I knew something was not right when my son Mason came running into the bedroom.
"Up, Daddy, up. Time to get up," he says. I roll over and squint at my alarm clock. 7:05 a.m.. I roll back and notice Nicole is not lying next to me. "Where's Mommy?" I ask him.
"Mommy's not feeling well," he says.
I walk into the living room, where Nicole is lying on the couch. "I'm not feeling that good," she says. "I might need to call Kaiser."
She says she feels a "tightness" around her abdomen.
"Do you think it's time?" I say.
She nods, wincing. "Mm-hmm, she says.
It is a Thursday morning, and my wife is 39 weeks and two days pregnant.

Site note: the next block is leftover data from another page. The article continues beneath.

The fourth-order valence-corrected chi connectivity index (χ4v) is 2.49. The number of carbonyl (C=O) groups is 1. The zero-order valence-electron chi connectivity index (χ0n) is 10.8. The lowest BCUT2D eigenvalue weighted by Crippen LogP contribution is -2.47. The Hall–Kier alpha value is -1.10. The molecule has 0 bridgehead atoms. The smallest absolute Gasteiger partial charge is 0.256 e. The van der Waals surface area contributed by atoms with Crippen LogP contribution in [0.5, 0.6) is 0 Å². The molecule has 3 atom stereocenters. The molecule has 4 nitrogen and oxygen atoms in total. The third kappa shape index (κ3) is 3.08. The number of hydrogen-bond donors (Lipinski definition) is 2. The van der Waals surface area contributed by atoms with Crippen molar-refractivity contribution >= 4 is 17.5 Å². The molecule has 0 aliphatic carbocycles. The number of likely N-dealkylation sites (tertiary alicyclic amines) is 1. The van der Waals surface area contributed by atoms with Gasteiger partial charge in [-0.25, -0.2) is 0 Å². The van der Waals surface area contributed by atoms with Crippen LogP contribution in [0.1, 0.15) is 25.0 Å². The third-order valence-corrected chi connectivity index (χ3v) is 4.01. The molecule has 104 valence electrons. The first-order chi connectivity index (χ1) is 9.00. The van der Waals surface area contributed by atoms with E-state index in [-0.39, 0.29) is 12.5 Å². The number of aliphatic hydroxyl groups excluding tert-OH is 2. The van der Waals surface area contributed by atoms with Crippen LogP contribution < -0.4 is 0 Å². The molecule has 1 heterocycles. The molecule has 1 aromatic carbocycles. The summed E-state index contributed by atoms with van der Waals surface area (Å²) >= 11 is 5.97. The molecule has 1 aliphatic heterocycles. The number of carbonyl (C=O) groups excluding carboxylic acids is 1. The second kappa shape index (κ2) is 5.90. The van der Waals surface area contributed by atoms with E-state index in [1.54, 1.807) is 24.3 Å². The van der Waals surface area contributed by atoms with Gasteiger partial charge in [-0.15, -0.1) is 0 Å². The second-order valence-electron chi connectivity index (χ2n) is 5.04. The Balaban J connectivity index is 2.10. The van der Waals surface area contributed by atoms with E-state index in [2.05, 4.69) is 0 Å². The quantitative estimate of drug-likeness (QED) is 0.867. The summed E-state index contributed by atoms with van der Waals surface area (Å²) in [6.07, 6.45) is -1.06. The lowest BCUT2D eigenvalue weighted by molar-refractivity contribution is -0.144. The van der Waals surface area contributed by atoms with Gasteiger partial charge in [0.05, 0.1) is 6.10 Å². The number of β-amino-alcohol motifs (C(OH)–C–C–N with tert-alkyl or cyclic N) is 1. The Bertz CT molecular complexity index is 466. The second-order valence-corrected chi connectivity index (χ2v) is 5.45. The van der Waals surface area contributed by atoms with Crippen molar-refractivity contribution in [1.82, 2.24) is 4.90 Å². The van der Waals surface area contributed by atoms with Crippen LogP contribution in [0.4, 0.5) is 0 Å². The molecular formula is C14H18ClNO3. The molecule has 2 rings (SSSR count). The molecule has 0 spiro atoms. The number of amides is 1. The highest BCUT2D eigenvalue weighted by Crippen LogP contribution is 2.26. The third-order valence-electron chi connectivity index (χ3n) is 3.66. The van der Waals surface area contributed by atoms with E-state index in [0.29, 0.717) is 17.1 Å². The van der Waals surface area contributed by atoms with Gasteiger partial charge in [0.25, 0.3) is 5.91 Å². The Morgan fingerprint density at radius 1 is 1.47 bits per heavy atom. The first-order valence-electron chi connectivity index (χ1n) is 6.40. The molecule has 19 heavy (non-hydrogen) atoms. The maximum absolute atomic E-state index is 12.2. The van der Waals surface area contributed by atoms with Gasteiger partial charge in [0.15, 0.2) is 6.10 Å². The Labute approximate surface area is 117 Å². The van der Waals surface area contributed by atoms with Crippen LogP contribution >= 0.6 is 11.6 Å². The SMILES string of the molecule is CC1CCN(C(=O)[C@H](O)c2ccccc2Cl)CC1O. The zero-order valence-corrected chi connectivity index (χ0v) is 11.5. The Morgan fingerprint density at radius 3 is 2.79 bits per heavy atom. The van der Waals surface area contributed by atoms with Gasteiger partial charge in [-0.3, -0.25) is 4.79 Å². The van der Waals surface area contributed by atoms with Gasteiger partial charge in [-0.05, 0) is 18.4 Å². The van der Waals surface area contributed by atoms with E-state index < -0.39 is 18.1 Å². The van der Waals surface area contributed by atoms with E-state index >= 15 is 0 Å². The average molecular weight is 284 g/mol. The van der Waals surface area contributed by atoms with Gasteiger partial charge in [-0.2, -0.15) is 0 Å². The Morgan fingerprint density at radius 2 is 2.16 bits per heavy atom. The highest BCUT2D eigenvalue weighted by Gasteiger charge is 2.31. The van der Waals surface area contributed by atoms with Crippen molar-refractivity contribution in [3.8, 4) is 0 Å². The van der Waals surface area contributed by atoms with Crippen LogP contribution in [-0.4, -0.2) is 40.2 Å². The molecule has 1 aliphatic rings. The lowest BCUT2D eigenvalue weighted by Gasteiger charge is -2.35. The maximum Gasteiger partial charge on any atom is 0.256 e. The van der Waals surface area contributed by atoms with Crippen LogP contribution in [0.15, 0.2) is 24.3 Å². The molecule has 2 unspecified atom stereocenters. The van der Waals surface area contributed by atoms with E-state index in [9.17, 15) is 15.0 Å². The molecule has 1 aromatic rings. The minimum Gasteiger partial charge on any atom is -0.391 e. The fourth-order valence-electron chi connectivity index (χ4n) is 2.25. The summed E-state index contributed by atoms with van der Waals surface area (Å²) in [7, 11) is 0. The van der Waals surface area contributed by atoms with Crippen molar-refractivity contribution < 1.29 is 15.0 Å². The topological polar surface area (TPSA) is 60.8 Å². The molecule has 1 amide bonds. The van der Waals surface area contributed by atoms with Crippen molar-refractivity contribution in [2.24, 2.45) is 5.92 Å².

It is less than an hour later, and we are in a Labor and Delivery room. Nicole is lying on her side on a bed and her water has broken. The contractions are coming on stronger now.
I get myself settled in. Cameras are ready. Batteries are charged. It all seems to be unfolding like the last time around, when our son Mason was born. Same hospital. Same time of day. Even the layout of the room seems so familiar.
And then a doctor arrives. She is friendly, but business-like. Nicole starts asking for pain medication. The hospital staff all seem to be moving so slowly. "I'm going to check you," the doctor says. She pulls on gloves.
The doctor places a hand up my wife's hospital gown. "You're at eight centimeters," she says. She moves her hand under the dressing gown as Nicole writhes around on the bed. She frowns, moves her hand more. "I'm having trouble... all I feel is something squishy. I need to do an ultrasound."
An ultrasound machine appears, and the doctor is rubbing the probe around my wife's abdomen.